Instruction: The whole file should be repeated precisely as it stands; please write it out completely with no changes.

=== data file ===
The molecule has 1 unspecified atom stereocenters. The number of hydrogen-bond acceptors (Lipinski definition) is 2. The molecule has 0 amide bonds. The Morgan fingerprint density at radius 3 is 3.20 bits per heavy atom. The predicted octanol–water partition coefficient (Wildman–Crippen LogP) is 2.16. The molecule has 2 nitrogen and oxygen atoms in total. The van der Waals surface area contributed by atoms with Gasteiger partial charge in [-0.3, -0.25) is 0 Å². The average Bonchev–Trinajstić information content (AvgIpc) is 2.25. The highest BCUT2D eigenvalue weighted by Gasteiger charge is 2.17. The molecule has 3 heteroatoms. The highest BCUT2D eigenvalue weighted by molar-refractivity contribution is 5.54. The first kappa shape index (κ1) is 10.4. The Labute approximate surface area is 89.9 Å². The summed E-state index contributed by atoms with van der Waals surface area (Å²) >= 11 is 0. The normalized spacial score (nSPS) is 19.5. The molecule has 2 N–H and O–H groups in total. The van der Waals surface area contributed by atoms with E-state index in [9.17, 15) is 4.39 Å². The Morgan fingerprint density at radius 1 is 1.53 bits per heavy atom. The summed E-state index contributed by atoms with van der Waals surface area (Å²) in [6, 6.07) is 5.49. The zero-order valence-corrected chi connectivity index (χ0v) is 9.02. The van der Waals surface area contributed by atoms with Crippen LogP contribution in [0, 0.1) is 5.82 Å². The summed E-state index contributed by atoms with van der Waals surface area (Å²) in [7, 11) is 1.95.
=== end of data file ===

The molecule has 1 unspecified atom stereocenters. The number of hydrogen-bond acceptors (Lipinski definition) is 2. The molecule has 0 amide bonds. The Morgan fingerprint density at radius 3 is 3.20 bits per heavy atom. The predicted octanol–water partition coefficient (Wildman–Crippen LogP) is 2.16. The molecule has 2 nitrogen and oxygen atoms in total. The van der Waals surface area contributed by atoms with Gasteiger partial charge in [-0.3, -0.25) is 0 Å². The average Bonchev–Trinajstić information content (AvgIpc) is 2.25. The highest BCUT2D eigenvalue weighted by Gasteiger charge is 2.17. The molecule has 3 heteroatoms. The highest BCUT2D eigenvalue weighted by molar-refractivity contribution is 5.54. The first kappa shape index (κ1) is 10.4. The Labute approximate surface area is 89.9 Å². The summed E-state index contributed by atoms with van der Waals surface area (Å²) >= 11 is 0. The normalized spacial score (nSPS) is 19.5. The molecule has 2 N–H and O–H groups in total. The van der Waals surface area contributed by atoms with E-state index in [9.17, 15) is 4.39 Å². The Morgan fingerprint density at radius 1 is 1.53 bits per heavy atom. The summed E-state index contributed by atoms with van der Waals surface area (Å²) in [6, 6.07) is 5.49. The zero-order valence-corrected chi connectivity index (χ0v) is 9.02. The van der Waals surface area contributed by atoms with Crippen LogP contribution in [0, 0.1) is 5.82 Å². The summed E-state index contributed by atoms with van der Waals surface area (Å²) in [7, 11) is 1.95.